[This article originally appeared in Divorce Magazine’s blog on October 20, 2020.]
My ex, Bill, and I have been nesting with our three sons for over six years. Nesting, or “bird-nesting” as it’s sometimes called, means the children stay in the family home after the divorce.
It’s the parents who move in and out to take care of them.
What You Should Know About Nesting Co-Parenting
It’s not just the children who don’t have to move back and forth between two homes. What also does not move back and forth (or need to be duplicated in a second home) are:
- all their beloved personal possessions, toys, and books
- clothing and toiletries
- school books, homework, sports and music equipment
- all the furniture, electronics, food, and supplies needed for their care and upbringing
In nesting, unlike the traditional broken-home, two-household approach, there is just one version of each of these things, in one home. This saves significantly on the cost of duplicating essentials in a second home. Nesting also means less stress to the kids (who don’t have to keep track of their possessions between two homes) and less hassle for the parents (who don’t have to spend time driving back and forth to retrieve whatever has been left at the other parent’s place).
Perhaps most importantly, nesting means your children continue to grow up with the consistency, continuity, and comforts of the home they know.
Divorce is an unsettling time.
Nesting offers a way to lessen the trauma and provide a tangible sense of security.
Nesting is gaining in popularity in all parts of the country. I’ve learned from the interviews I’m conducting for my book on nesting that families of all types are creating their own variations of nesting arrangements – creatively finding what works best for their individual family.
The logistics and where and how my ex and I live and co-parent have evolved some through the years:
Originally, I lived in my parent’s guestroom while Bill was with the boys for half of each week. He would stay with friends or travel for work the other half while I had my parenting time in the house with the boys.
After a few months of this, while we weren’t yet positive that nesting was the long-term solution, we decided to keep the same parenting time arrangement and to rent a reasonably-priced apartment nearby that Bill and I could “share” (neither of us was ever actually in it at the same time). This would relieve our friends and family of the burden of hosting each of us on a weekly basis; and it was certainly less expensive than buying a second house right away.
After about six months of this, we could see that nesting was working really well for our kids, but we both felt the need for space to explore our own lives. The finances of the divorce were settled, and we found that we could afford to keep the original apartment and Bill could rent a studio apartment of his own. The original apartment really began to feel like mine as I decorated it and moved my possessions out of the house and into my own space. When parenting at the house, I would pack a weekend bag of clothes, toiletries, and laptop and decamp to the guest bedroom suite at the house.
Bill found a furnished place downtown, but still a short drive from the boys and the home. He kept most of his possessions at the house (it was officially his, as per our divorce settlement). In reverse of me, he would pack a weekend bag of clothes, toiletries, and his laptop and head to his apartment when I came into the house to parent.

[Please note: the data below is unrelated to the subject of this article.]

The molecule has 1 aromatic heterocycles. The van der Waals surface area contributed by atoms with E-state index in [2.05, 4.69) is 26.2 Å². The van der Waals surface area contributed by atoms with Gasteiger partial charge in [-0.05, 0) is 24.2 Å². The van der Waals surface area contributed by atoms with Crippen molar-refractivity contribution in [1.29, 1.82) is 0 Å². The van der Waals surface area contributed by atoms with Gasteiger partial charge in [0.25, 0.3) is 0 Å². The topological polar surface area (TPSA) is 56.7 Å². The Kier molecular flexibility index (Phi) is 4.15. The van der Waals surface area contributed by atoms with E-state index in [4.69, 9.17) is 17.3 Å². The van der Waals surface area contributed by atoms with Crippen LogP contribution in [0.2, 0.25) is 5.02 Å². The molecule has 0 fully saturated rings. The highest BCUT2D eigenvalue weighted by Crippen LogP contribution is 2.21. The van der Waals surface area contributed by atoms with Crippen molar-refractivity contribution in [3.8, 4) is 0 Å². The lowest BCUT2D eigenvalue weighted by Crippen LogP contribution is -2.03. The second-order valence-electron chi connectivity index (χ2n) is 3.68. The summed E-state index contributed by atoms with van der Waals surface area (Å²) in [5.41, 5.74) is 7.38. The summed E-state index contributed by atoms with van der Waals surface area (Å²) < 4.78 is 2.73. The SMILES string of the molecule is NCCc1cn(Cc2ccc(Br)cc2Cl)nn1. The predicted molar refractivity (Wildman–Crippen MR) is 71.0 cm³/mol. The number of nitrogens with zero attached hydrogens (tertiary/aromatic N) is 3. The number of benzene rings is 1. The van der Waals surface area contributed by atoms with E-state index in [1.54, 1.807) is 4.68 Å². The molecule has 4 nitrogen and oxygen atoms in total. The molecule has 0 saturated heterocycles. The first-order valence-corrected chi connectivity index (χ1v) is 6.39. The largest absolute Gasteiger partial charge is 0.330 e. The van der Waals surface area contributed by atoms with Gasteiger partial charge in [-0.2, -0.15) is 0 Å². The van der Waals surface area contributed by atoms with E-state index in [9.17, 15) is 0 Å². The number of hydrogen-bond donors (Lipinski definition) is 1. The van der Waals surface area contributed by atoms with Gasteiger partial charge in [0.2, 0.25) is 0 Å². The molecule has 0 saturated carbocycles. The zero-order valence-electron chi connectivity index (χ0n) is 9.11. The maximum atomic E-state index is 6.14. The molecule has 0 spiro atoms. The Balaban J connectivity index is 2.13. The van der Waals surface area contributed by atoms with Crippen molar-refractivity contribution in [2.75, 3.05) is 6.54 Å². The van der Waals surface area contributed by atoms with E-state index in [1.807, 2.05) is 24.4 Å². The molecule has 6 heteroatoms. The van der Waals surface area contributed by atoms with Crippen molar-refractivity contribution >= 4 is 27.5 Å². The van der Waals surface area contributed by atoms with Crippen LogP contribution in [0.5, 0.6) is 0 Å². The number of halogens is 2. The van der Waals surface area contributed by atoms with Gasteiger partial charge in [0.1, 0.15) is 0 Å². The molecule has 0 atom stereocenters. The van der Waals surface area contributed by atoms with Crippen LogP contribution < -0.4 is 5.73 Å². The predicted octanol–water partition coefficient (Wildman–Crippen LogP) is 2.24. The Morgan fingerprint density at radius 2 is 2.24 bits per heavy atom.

This situation worked really well until Bill began to travel extensively for work and found he was rarely using the studio apartment. We agreed it made sense for him to be based out of the house and give up the lease on the studio. I would keep my apartment. Our parenting-time schedule now was determined by his work-travel schedule as I would be in the house whenever he traveled. When he was in town and living at the house with the boys, I would return to my apartment.
We were able to maintain an evenly shared parenting time each month, but some weeks had different schedules than others. Since the boys’ daily routine didn’t change, they had no problem rolling with this new arrangement (as long as they knew who would be picking them up from school that afternoon!).
And this is basically how we’ve lived for the past seven years, though Bill now travels less for work and spends his non-parenting time at his significant other’s home.
Our sons were fairly young when we decided to divorce (12, 9, and 5). That we could tell them about our pending divorce, but immediately assure them that they weren’t moving out of their home, was a true comfort to them. Our boys are now in college, high school, and middle school. Through all these changes, nesting has remained consistent and none of us can imagine life any other way.
I love nesting for our boys’ sake, but also for how it has benefited Bill and me. The boys’ lives have remained happily consistent while Bill and I have appreciated how our focused parenting time has enriched our relationships with them. Nesting has also allowed us to pursue time away from parenting (and the responsibilities of home-ownership) to explore our new lives as separate individuals.
Nesting has some challenges, of course, and it may not make sense for everyone. But does the traditional “broken home” approach in which the kids have to move between two houses have to be the default scenario? If you are facing divorce and concerned about the impacts on your children, I hope you will consider if nesting could work in your situation – and help you create a post-divorce life that benefits both you and your family. Wishing you all the best!
For more helpful information about the ins and outs of nesting co-parenting, please visit my website www.FamilyNesting.org.
You can also learn more about my experience with family nesting in this video.